Overcoming water scarcity for good?:Querying the adoption of desalination technology in the Knysna Local Municipality of South Africa

  • Suraya Scheba

Student thesis: Phd


In this thesis I aim to query the Ecological Modernisation vision of green growth byfocusing on the emblematic case of desalination technology as the solution to the threat ofwater scarcity. I focus the study on a drought crisis, which resulted in the adoption ofdesalination in the Eden District Municipality (EDM) of South Africa. Focusing on thetowns of Sedgefield and Knysna, in the Knysna Local Municipality (KLM) of the EDM, Iask the questions of 'what, how, by whom, why and to what end was desalinationadopted?'. This interrogation is characterised by two movements, firstly tracing the processand mechanism through which this consensus was manufactured; and secondly counteringthis by examining the underlying metabolic relations constituting crisis and solution. Theresearch was carried out over a period of 11 months, from October 2011 to August 2012,during which I undertook 91 semi-structured interviews, extensive document analysis andparticipant observation.The theoretical strands drawn upon are a blending of post political theory, to inform ananalysis of the techno-managerial orientation of consensus manufacture; and a Marxianrelational ontology, to examine what is produced and foreclosed by the logic. This project isundertaken in five parts. Firstly, I show that the dominant representation of 'drought crisis'insisted upon the indisputability of drought as a threat posed by an externalised nature.Next, in examining the metabolism of drought I counter this narrative by showing thedrought crisis to be a socio-natural assemblage, rather than an externalised threateningnature. This is a vital finding, showing that the support for the adoption of desalinationtechnology as a necessary response to 'nature's crisis', pivoted on the maintenance of anideological fiction, obscuring the relational 'becoming' of drought. In the third chapter,moving on to an examination of the solution, it emerges that an essential aspect of thesolidification of consensus was the employment of exceptional disaster and environmentallegislation which had the effect of neutralising drought as 'nature's crisis' and desalinationas the indisputable solution. Enabling the urgent release of disaster funding to ensure watersecurity for economic growth. This chapter also argues that the maintenance of thedominant crisis narrative produced an opportunity for the desalination industry, by treating'nature' as a direct accumulation strategy. In the remaining two empirical chapters I evaluatethe 'promise' of the desalination techno-fix. Through focusing on the conditionality placedon disaster funding and how this impacted on project assembly, resulting in problems andcosts emerging out of the desalination solution from the outset. Fundamentally, it is arguedthat, rather than being external to, these problems are intrinsically connected to themechanisms and logic through which consensus emerged in the first place. To clarify,through the preceding chapters it was shown that the basis for the 'disaster funding' releasewas an insistence on 'nature's crisis', as an ideological fiction. These remaining chaptersshow that this had the effect of placing limitations on what was spent on, when, and howmuch. Thereby informing project assembly, with these constraints resulting in problemsemerging out of the solution. In sum, the thesis concludes that the adopted E.M. logic was afalse promise that served to intensify the penetration of nature by capital, resulting in adeeper movement into crisis by moving the problems around as opposed to resolving them.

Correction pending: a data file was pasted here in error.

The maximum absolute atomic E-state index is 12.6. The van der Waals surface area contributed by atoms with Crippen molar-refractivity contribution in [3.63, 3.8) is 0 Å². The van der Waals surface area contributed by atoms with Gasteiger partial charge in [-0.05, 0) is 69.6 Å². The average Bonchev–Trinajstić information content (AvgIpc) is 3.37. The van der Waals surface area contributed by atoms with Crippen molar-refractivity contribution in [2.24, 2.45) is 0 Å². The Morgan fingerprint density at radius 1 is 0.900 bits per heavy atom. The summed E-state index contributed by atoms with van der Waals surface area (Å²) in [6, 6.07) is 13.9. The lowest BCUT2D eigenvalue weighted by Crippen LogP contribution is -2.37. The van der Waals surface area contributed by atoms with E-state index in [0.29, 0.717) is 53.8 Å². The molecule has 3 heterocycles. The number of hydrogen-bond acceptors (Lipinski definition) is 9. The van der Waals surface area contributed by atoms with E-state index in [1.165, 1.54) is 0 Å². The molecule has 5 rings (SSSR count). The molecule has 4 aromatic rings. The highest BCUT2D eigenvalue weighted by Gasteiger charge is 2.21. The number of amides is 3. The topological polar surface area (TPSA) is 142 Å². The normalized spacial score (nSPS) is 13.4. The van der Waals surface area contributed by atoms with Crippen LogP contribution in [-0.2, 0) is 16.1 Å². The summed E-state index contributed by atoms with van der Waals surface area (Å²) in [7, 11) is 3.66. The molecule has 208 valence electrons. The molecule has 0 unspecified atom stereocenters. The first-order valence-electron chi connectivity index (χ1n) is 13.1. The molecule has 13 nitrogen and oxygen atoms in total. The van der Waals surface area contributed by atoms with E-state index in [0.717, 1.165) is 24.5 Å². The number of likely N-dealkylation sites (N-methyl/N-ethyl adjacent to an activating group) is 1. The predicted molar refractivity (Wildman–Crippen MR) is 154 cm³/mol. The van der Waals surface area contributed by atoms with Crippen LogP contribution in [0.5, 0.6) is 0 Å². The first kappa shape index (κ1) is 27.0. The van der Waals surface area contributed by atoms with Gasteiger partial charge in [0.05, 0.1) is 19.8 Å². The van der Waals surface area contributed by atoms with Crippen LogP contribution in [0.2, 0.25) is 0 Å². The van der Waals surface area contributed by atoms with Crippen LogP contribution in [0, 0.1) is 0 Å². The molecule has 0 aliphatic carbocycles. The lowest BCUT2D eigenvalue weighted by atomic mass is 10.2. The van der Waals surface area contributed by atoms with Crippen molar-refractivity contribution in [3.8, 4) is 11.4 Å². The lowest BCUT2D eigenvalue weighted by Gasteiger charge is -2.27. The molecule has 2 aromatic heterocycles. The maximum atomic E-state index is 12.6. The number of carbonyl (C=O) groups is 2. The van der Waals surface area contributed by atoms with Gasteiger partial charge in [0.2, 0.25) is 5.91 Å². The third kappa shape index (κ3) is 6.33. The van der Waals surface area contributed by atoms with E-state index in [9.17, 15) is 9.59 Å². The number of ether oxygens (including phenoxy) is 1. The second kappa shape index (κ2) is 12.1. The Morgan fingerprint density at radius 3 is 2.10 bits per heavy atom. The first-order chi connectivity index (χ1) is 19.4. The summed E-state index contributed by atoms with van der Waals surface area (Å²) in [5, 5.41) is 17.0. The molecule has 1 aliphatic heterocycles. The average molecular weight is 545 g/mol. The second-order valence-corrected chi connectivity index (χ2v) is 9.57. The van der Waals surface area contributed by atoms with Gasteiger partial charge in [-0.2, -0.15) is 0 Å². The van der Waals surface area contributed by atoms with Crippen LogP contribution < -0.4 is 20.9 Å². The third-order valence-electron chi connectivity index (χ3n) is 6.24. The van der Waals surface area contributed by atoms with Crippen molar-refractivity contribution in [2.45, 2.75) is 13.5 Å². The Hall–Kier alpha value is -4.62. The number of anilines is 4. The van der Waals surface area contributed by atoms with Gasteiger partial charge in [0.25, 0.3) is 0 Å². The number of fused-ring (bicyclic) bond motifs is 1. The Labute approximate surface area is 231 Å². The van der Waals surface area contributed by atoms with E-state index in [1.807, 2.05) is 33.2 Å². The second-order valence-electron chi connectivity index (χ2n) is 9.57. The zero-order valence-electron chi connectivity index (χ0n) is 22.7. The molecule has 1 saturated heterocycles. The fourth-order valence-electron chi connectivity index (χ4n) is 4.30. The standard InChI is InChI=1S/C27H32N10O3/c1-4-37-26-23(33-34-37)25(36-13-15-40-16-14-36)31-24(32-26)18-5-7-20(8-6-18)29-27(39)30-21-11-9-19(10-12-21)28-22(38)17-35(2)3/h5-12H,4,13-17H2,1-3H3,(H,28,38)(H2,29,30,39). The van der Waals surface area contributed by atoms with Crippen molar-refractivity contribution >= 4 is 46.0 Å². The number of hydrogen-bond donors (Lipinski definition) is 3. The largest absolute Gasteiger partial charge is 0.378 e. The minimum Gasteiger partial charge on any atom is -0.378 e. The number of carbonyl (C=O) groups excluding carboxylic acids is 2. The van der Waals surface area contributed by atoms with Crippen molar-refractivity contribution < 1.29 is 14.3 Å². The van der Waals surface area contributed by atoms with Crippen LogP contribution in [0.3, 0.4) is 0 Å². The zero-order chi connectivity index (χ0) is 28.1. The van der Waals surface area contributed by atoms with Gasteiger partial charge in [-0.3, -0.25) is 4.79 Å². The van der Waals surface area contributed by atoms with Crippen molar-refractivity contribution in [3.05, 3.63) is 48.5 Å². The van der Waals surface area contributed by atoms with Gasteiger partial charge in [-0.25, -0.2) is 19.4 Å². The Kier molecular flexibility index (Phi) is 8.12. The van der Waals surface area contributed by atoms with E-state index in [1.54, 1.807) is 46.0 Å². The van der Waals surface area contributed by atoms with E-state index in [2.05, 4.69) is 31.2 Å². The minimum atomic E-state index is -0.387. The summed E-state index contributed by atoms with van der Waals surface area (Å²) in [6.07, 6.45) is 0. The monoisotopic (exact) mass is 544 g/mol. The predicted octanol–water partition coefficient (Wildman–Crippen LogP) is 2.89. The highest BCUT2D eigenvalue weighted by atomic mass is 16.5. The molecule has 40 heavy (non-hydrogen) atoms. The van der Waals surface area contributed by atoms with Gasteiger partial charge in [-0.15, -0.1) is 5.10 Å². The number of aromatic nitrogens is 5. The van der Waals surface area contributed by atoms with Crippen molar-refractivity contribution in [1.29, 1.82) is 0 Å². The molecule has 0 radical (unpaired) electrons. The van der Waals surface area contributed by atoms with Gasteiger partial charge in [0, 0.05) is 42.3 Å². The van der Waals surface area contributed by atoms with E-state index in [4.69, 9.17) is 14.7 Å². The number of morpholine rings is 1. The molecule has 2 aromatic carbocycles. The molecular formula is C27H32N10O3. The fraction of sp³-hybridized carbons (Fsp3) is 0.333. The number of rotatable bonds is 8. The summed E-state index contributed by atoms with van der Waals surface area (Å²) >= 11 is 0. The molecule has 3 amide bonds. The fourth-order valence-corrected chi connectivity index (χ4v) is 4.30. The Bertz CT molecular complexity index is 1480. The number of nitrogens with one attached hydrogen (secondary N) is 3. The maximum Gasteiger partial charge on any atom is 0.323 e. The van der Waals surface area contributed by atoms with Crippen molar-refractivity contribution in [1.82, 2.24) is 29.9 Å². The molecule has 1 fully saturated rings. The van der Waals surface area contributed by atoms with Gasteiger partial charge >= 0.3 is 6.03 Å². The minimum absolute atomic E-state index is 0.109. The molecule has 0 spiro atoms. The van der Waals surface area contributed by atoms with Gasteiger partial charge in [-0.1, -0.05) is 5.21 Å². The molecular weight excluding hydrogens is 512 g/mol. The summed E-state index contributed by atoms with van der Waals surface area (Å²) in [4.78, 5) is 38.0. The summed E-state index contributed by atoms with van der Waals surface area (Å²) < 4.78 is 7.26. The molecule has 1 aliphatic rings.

Date of Award1 Aug 2015
Original languageEnglish
Awarding Institution
  • The University of Manchester
SupervisorMaria Kaika (Supervisor) & Erik Swyngedouw (Supervisor)


  • Desalination Technology
  • Ecological Modernisation
  • Post politics
  • Relational ontology

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